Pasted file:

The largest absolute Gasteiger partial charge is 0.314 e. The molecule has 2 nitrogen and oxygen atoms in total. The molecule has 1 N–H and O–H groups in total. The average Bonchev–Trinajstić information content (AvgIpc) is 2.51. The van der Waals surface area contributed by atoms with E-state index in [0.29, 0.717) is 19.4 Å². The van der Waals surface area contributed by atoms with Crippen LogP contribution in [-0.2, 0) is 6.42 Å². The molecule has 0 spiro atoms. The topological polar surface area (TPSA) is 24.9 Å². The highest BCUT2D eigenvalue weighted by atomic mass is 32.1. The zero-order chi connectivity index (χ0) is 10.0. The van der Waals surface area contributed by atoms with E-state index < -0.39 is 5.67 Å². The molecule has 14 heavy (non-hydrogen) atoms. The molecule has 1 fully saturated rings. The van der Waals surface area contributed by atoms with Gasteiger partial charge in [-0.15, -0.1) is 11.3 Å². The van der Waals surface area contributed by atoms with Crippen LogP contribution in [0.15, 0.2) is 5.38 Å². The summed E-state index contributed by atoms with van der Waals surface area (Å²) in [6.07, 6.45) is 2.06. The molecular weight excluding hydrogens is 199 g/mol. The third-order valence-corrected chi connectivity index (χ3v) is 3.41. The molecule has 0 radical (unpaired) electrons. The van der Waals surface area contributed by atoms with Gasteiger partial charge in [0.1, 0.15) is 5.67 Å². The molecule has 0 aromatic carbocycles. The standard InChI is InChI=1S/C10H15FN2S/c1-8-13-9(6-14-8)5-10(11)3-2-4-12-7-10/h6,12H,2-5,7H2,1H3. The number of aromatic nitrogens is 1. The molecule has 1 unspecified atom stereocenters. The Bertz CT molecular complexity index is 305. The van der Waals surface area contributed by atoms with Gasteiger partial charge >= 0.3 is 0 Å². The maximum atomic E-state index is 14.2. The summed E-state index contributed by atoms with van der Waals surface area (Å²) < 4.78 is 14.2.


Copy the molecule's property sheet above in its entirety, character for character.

The largest absolute Gasteiger partial charge is 0.314 e. The molecule has 2 nitrogen and oxygen atoms in total. The molecule has 1 N–H and O–H groups in total. The average Bonchev–Trinajstić information content (AvgIpc) is 2.51. The van der Waals surface area contributed by atoms with E-state index in [0.29, 0.717) is 19.4 Å². The van der Waals surface area contributed by atoms with Crippen LogP contribution in [-0.2, 0) is 6.42 Å². The molecule has 0 spiro atoms. The topological polar surface area (TPSA) is 24.9 Å². The highest BCUT2D eigenvalue weighted by atomic mass is 32.1. The zero-order chi connectivity index (χ0) is 10.0. The van der Waals surface area contributed by atoms with E-state index < -0.39 is 5.67 Å². The molecule has 14 heavy (non-hydrogen) atoms. The molecule has 1 fully saturated rings. The van der Waals surface area contributed by atoms with Gasteiger partial charge in [-0.15, -0.1) is 11.3 Å². The van der Waals surface area contributed by atoms with Crippen LogP contribution in [0.15, 0.2) is 5.38 Å². The summed E-state index contributed by atoms with van der Waals surface area (Å²) in [6.07, 6.45) is 2.06. The molecular weight excluding hydrogens is 199 g/mol. The third-order valence-corrected chi connectivity index (χ3v) is 3.41. The molecule has 0 radical (unpaired) electrons. The van der Waals surface area contributed by atoms with Gasteiger partial charge in [0.1, 0.15) is 5.67 Å². The molecule has 0 aromatic carbocycles. The standard InChI is InChI=1S/C10H15FN2S/c1-8-13-9(6-14-8)5-10(11)3-2-4-12-7-10/h6,12H,2-5,7H2,1H3. The number of aromatic nitrogens is 1. The molecule has 1 unspecified atom stereocenters. The Bertz CT molecular complexity index is 305. The van der Waals surface area contributed by atoms with Gasteiger partial charge >= 0.3 is 0 Å². The maximum atomic E-state index is 14.2. The summed E-state index contributed by atoms with van der Waals surface area (Å²) < 4.78 is 14.2.